While Taylor’s influences can be identified by the discerning listener, comparisons are no longer relevant; Taylor is his own man, and has developed a piano style which comfortably integrates the impressionism, swing and classical references of Evans, Jarrett and Corea, into a unique voice that is instantly recognizable.
The material covers a lot of territory, revisiting titles from his tenure with the mid-90s Peter Erskine Trio, including "Pure and Simple", "Clapperclowe", and "Evans Above"; "Ambleside", from his 1995 duet recording with John Surman; and "Field Day", from this year’s Rosslyn. There are a couple of new compositions, as well as a beautiful cover of Kenny Wheeler’s "Everybody’s Song But My Own" and Steve Swallow’s "Vaguely Asian".
Throughout the program, one cannot help but be captivated by Taylor’s style, which ranges from the brooding "Glebe Ascending" to the poetic "Between Moons" to the lyrical "Namasti". Strings are plucked and strummed; the piano is tapped to add a percussive effect on "Vaguely Asian".
Taylor plays freely with time; sometimes pulsing as on "Glebe Ascending", which sounds as if it could have been written for Taylor’s Azimuth trio; other times completely free, as in the closing track, "Handmade".
A characteristic that sets Taylor apart from many of his peers is his harmonic richness; yet for all its denseness, the sound is remarkably light and airy; Taylor covers much emotional ground. The whole program is, for all its wealth of ideas and complexity, completely accessible and totally engaging.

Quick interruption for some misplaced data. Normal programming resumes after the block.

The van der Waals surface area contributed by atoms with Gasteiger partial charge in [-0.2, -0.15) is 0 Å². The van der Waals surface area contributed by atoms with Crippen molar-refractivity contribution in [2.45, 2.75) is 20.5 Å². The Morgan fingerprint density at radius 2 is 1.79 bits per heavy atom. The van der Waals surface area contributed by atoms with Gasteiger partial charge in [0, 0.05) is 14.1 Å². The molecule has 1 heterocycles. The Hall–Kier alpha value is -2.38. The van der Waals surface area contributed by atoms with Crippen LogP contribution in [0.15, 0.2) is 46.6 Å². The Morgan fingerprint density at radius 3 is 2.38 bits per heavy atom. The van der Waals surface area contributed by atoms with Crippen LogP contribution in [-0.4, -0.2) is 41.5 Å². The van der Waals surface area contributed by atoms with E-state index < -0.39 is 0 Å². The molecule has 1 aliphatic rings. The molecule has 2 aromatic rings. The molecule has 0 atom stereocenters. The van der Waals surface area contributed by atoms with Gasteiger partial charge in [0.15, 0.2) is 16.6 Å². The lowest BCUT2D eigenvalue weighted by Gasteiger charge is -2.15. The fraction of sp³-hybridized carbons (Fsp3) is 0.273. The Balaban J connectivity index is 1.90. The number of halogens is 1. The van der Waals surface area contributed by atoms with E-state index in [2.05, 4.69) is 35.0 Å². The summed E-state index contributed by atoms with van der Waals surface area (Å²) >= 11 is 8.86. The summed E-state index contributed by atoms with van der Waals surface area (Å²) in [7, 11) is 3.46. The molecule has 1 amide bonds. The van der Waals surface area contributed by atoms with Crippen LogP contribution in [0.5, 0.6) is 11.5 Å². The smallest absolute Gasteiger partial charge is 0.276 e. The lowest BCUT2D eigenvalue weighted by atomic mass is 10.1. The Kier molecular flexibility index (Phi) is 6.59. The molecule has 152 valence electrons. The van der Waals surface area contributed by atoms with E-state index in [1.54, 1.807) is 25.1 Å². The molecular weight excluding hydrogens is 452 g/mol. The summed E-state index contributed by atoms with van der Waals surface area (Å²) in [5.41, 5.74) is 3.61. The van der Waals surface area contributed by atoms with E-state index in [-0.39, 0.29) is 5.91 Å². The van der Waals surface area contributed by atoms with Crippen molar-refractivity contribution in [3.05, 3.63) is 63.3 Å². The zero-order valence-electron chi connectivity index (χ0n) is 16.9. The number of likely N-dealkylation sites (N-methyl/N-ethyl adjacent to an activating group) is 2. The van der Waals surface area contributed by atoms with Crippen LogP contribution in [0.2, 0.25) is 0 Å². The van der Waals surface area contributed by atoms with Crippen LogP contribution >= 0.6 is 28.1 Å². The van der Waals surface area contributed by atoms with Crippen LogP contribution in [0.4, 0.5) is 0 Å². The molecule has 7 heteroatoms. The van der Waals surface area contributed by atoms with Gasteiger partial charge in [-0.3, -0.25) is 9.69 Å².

Now in his 60s, Taylor seems to be stepping up the volume of his recorded output. He finally seems to be in a position to record more frequently as a leader, and this is good news; while he has always shone in every context he has played in, the freedom of driving his own projects suits him well. From his more experimental work with The Creative Jazz Orchestra to defining a new sound for the piano trio with Marc Johnson and Joey Baron, to solo work with Insight, John Taylor is showing what artists like Kenny Wheeler have known all along: that he has a unique ability to meld European impressionism with a knowledge of the American tradition; freedom with structure; and composition with improvisation, creating a wholly unique piano voice. Hopefully albums like Insight will ensure that this voice finally gets heard by a wider audience.
Insight is released by Sketch Records, and distributed by Harmonia Mundi.